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Kettler, Gotthard

(188 words)

Author(s): Hauptmann, Peter
[German Version] (Goddert; c. 1517, near Lippstadt – 1587, Kurland) was the last grand master of the Teutonic Order in Livonia. Following the collapse of the order state, he accepted Polish suzerainty and became the first duke of Kurland in 1562, a part of the territory that had previously belonged to the order and for which the capital Mitau (Jelgava) was eventually built in the vicinity of an old castle. Marrying Anna of Mecklenburg in 1566, he established a dynasty which lasted until 1737. Kurl…

Gorazd, Saint

(175 words)

Author(s): Hauptmann, Peter
[German Version] (Matěj Pavlík; May 26, 1879, Hrubá Vrbka, near Hodonín – Sept 4, 1942. Prague). Gorazd, bishop of Moravia and Silesia, was the founder of Czech Orthodoxy. Having been a Roman Catholic chaplain in ¶ Kromeríz, in 1920 he joined the Czechoslovakian Church, which had broken its ties with Rome. In 1921 he was sent to Belgrade to be consecrated bishop by the Serbian patriarch, thus securing apostolic succession. As this went together with a sincere c…

Kulm

(195 words)

Author(s): Hauptmann, Peter
[German Version] (Polish Chełmno), a city founded on the lower course of the Weichsel River in 1232 and a bishop's seat from 1243. The cathedral chapter established there by Bishop Heidenreich in 1251 was incorporated into the Teutonic order (Orders of Germany) from 1264 to 1466. Originally suffragan to the archbishopric of Riga, the diocese was integrated int…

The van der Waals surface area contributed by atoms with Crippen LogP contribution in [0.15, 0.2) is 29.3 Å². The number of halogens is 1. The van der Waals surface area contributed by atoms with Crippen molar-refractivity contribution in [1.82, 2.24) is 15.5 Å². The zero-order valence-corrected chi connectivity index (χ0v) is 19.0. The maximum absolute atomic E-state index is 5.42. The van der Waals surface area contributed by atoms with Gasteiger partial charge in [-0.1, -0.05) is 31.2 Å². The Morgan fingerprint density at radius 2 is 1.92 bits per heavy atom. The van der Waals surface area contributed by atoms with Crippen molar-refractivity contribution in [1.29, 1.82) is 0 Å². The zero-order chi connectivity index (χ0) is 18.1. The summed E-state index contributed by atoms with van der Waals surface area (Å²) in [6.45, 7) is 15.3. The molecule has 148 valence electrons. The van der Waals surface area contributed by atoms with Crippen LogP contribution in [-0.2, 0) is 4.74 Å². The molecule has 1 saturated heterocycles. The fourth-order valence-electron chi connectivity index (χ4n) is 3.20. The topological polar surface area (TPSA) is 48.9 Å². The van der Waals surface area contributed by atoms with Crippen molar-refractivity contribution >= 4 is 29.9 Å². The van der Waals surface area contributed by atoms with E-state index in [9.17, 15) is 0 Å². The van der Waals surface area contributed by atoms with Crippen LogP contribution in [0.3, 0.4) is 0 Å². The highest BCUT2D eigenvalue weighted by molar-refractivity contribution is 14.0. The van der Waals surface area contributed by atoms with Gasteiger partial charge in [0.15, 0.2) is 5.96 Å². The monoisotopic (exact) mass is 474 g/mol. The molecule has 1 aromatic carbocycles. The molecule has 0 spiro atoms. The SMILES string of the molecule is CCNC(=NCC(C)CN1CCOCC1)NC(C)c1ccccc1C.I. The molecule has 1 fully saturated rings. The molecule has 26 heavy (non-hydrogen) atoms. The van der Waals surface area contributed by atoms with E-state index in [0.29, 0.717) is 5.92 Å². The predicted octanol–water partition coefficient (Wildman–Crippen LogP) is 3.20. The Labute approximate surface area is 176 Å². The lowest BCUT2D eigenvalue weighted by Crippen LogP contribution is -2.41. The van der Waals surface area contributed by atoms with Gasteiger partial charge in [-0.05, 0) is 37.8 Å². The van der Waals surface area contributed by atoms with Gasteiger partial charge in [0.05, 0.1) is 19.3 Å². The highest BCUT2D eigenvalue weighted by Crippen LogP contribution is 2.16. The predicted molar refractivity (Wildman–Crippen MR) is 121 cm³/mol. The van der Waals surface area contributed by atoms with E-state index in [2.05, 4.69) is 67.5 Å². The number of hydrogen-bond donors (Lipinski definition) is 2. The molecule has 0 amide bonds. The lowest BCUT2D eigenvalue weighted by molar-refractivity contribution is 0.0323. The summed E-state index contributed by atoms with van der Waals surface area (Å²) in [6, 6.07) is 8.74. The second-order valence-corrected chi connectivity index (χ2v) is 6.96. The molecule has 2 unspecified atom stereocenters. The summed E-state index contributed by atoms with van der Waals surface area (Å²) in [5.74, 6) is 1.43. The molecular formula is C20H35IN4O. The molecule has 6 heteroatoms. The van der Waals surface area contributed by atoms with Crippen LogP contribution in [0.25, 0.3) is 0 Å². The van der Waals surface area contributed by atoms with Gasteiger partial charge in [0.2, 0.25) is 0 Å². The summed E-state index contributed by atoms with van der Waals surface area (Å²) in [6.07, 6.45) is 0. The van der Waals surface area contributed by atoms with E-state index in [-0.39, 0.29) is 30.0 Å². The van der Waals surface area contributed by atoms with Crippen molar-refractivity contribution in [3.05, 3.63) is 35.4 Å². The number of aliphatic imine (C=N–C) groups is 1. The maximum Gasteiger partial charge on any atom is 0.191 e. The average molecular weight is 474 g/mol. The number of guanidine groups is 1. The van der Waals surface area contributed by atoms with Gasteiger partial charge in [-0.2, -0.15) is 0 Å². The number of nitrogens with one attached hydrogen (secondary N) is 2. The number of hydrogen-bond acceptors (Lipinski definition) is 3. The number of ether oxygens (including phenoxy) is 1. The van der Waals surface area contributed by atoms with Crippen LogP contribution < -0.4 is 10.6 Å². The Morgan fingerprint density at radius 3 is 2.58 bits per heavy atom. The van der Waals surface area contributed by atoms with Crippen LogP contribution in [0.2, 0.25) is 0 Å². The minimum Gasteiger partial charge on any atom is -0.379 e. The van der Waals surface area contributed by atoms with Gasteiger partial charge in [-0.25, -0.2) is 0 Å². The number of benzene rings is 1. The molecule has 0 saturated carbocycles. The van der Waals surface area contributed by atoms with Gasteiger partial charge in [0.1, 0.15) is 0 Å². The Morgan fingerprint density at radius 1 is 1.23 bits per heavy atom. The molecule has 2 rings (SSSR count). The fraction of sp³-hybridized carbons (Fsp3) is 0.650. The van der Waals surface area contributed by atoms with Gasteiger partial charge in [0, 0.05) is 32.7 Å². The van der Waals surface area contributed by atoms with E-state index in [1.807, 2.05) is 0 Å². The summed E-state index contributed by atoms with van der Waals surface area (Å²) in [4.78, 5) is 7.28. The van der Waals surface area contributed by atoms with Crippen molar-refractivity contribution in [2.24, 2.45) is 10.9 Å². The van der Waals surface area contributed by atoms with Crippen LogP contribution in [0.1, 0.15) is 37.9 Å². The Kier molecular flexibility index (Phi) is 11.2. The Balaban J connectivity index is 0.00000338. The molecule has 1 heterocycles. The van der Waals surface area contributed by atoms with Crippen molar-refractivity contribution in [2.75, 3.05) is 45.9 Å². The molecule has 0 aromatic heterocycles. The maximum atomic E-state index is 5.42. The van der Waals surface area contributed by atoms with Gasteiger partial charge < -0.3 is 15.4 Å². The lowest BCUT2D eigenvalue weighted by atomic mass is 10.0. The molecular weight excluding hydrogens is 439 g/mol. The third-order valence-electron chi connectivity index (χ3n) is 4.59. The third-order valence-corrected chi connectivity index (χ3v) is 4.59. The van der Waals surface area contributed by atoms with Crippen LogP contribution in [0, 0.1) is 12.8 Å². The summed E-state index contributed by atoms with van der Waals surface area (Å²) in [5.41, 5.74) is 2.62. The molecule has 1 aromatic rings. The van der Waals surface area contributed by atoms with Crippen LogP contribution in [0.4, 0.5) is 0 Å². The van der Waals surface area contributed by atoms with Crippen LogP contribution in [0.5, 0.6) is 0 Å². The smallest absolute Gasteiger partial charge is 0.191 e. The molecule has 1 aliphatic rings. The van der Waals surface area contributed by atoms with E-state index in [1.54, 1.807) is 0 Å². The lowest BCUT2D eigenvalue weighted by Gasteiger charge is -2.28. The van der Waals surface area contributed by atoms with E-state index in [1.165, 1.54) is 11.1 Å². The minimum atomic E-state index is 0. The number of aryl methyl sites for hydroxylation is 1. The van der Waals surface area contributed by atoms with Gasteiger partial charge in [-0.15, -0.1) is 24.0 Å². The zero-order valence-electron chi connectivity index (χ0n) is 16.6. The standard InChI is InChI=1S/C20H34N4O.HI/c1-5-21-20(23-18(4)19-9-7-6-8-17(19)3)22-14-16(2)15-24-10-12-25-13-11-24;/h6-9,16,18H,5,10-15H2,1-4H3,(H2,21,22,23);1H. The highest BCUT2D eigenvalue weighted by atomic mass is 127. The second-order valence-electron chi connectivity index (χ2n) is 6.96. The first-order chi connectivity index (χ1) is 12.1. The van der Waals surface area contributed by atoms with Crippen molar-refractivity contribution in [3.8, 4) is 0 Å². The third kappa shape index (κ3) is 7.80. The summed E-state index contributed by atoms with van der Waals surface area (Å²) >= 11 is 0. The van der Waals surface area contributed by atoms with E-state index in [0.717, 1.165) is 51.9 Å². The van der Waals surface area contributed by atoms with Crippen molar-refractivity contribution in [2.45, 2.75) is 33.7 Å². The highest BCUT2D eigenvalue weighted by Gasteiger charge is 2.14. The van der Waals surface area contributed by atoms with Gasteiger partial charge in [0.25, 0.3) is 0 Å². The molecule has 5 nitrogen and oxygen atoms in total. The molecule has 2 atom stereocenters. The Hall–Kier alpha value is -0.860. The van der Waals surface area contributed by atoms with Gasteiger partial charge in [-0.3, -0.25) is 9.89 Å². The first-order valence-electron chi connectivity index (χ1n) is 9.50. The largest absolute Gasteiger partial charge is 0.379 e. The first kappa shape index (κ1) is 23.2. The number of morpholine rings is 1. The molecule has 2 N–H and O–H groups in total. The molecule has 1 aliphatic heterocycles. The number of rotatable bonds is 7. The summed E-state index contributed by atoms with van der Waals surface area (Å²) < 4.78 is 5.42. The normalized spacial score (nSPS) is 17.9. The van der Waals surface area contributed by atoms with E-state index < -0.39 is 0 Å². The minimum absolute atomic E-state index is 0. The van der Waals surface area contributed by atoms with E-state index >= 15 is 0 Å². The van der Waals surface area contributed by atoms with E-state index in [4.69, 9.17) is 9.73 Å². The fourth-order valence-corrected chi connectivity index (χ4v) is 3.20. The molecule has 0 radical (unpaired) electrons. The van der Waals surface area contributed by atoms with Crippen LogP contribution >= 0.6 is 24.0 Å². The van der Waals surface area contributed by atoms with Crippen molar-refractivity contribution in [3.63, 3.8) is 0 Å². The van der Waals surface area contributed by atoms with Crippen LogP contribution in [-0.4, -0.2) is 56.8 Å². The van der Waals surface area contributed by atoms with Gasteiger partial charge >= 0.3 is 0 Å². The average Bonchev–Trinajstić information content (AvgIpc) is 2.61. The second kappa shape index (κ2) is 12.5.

Bryanchaninov, Ignaty, Saint

(169 words)

Author(s): Hauptmann, Peter
[German Version] (Dimitrii Aleksandrovich; Feb 5, 1807, Pokrovskoe, near Gryazovets – Apr 30, 1867, Nikolo-Babaev, near Kostroma) was a Russian ascetic, spiritual writer, and bishop. In 1827, when the aristocratic graduate of the St. Petersburg Engineering School was released from military service for medical reasons, he struck up an acquainta…

Rustaveli, Shota

(166 words)

Author(s): Hauptmann, Peter